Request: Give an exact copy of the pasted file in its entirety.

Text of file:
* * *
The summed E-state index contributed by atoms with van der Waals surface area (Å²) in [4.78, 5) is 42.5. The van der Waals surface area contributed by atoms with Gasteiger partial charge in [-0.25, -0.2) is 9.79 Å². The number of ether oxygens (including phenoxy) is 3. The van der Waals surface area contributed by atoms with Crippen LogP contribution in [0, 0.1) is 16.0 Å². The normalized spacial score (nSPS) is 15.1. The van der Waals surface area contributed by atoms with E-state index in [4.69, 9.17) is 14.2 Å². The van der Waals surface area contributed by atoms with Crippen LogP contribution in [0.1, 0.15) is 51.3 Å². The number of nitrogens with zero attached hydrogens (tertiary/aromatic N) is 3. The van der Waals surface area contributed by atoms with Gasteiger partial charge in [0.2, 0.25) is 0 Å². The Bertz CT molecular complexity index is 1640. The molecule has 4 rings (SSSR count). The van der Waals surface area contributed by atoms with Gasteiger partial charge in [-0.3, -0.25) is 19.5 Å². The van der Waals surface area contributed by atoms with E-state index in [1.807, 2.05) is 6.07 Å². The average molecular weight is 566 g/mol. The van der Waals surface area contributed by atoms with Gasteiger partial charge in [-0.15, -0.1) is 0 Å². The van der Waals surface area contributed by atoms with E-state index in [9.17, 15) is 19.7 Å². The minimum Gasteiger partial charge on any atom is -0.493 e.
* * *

The summed E-state index contributed by atoms with van der Waals surface area (Å²) in [4.78, 5) is 42.5. The van der Waals surface area contributed by atoms with Gasteiger partial charge in [-0.25, -0.2) is 9.79 Å². The number of ether oxygens (including phenoxy) is 3. The van der Waals surface area contributed by atoms with Crippen LogP contribution in [0, 0.1) is 16.0 Å². The normalized spacial score (nSPS) is 15.1. The van der Waals surface area contributed by atoms with E-state index in [4.69, 9.17) is 14.2 Å². The van der Waals surface area contributed by atoms with Crippen LogP contribution in [0.1, 0.15) is 51.3 Å². The number of nitrogens with zero attached hydrogens (tertiary/aromatic N) is 3. The van der Waals surface area contributed by atoms with Gasteiger partial charge in [0.2, 0.25) is 0 Å². The Bertz CT molecular complexity index is 1640. The molecule has 4 rings (SSSR count). The van der Waals surface area contributed by atoms with Gasteiger partial charge in [-0.3, -0.25) is 19.5 Å². The van der Waals surface area contributed by atoms with E-state index in [1.807, 2.05) is 6.07 Å². The average molecular weight is 566 g/mol. The van der Waals surface area contributed by atoms with Gasteiger partial charge in [-0.15, -0.1) is 0 Å². The van der Waals surface area contributed by atoms with E-state index in [9.17, 15) is 19.7 Å². The minimum Gasteiger partial charge on any atom is -0.493 e.